The organisms typically studied by microbiologists; bacteria, fungi, slime and water molds, algae, etcetera; have had a profound influence on the history and culture of essentially every human society, most notably in the areas of disease (both plant and animal) and more enjoyably–fermented foods, and drinks. From the devastating plant disease that initiated the famine and disease epidemics known as the The Great Hunger (or An Gorta Mór), to the banbidh, or “white foods” that formed the basis of the Irish diet before the potato arrived in the 16th century, to the enjoyable beer (beoir) and whiskey (uisce beatha) unique to Ireland, the lens of Irish Culture and History provides an ideal focus to illustrate and teach basic principles of microbial disease, physiology and diversity. This course will utilize the resources of the Dingle Peninsula and SHU’s campus in Ireland for an engaging series of site visits and case studies coupled with classroom and limited laboratory work that will provide a foundational knowledge of the breadth and diversity of microbial science.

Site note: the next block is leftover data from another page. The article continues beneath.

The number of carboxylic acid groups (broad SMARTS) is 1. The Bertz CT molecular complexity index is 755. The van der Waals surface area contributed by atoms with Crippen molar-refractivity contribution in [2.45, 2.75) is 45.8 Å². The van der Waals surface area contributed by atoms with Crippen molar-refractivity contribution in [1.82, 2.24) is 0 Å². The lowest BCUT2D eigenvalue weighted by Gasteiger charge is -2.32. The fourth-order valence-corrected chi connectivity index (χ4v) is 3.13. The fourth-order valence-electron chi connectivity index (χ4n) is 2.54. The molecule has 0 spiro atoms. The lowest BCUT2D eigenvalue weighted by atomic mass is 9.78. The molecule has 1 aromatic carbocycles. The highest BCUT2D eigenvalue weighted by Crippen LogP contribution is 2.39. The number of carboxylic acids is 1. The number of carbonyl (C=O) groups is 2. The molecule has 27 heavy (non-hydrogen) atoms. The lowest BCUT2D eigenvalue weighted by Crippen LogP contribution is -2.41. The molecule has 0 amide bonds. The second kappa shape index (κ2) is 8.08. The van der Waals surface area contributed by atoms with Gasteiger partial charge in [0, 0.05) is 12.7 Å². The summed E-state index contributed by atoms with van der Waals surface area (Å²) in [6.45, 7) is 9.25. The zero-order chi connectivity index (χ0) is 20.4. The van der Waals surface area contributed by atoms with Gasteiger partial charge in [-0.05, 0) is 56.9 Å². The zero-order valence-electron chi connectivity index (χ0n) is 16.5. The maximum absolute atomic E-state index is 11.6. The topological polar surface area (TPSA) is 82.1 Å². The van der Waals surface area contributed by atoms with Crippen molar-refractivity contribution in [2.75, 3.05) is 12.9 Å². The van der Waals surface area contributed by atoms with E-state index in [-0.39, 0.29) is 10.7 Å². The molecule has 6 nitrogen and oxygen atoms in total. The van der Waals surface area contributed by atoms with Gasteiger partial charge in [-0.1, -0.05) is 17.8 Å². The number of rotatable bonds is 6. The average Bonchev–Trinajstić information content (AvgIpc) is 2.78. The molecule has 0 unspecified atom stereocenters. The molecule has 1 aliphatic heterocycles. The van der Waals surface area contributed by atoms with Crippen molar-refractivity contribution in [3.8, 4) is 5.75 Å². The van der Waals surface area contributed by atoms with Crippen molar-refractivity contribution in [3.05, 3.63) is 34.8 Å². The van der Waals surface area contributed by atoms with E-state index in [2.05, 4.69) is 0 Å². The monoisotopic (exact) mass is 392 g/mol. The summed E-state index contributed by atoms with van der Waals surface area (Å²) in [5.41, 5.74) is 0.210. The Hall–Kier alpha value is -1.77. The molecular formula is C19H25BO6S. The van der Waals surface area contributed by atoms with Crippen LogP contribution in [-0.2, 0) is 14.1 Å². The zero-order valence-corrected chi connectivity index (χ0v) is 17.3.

Biology in Dingle
BI199/BI 299 – Feast, Famine, Fever, and Fermentation
- Kirk Bartholomew Ph.D.